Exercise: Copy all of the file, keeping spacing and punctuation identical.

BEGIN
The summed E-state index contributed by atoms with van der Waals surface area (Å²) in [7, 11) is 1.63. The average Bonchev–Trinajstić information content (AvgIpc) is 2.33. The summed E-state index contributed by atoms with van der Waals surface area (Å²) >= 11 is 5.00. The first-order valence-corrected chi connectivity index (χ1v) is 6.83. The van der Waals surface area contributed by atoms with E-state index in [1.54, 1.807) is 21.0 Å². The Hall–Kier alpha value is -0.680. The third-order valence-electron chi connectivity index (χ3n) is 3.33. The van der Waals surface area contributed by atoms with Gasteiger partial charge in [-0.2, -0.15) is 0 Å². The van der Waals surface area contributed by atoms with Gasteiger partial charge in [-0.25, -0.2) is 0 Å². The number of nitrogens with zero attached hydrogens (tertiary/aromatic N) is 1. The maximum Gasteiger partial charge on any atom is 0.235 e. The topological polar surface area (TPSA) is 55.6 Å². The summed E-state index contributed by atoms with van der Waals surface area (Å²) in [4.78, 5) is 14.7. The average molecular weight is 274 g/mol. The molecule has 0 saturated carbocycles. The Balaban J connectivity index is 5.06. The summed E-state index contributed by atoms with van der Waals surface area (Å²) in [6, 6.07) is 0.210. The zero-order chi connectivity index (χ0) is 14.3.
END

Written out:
The summed E-state index contributed by atoms with van der Waals surface area (Å²) in [7, 11) is 1.63. The average Bonchev–Trinajstić information content (AvgIpc) is 2.33. The summed E-state index contributed by atoms with van der Waals surface area (Å²) >= 11 is 5.00. The first-order valence-corrected chi connectivity index (χ1v) is 6.83. The van der Waals surface area contributed by atoms with E-state index in [1.54, 1.807) is 21.0 Å². The Hall–Kier alpha value is -0.680. The third-order valence-electron chi connectivity index (χ3n) is 3.33. The van der Waals surface area contributed by atoms with Gasteiger partial charge in [-0.2, -0.15) is 0 Å². The van der Waals surface area contributed by atoms with Gasteiger partial charge in [-0.25, -0.2) is 0 Å². The number of nitrogens with zero attached hydrogens (tertiary/aromatic N) is 1. The maximum Gasteiger partial charge on any atom is 0.235 e. The topological polar surface area (TPSA) is 55.6 Å². The summed E-state index contributed by atoms with van der Waals surface area (Å²) in [4.78, 5) is 14.7. The average molecular weight is 274 g/mol. The molecule has 0 saturated carbocycles. The Balaban J connectivity index is 5.06. The summed E-state index contributed by atoms with van der Waals surface area (Å²) in [6, 6.07) is 0.210. The zero-order chi connectivity index (χ0) is 14.3.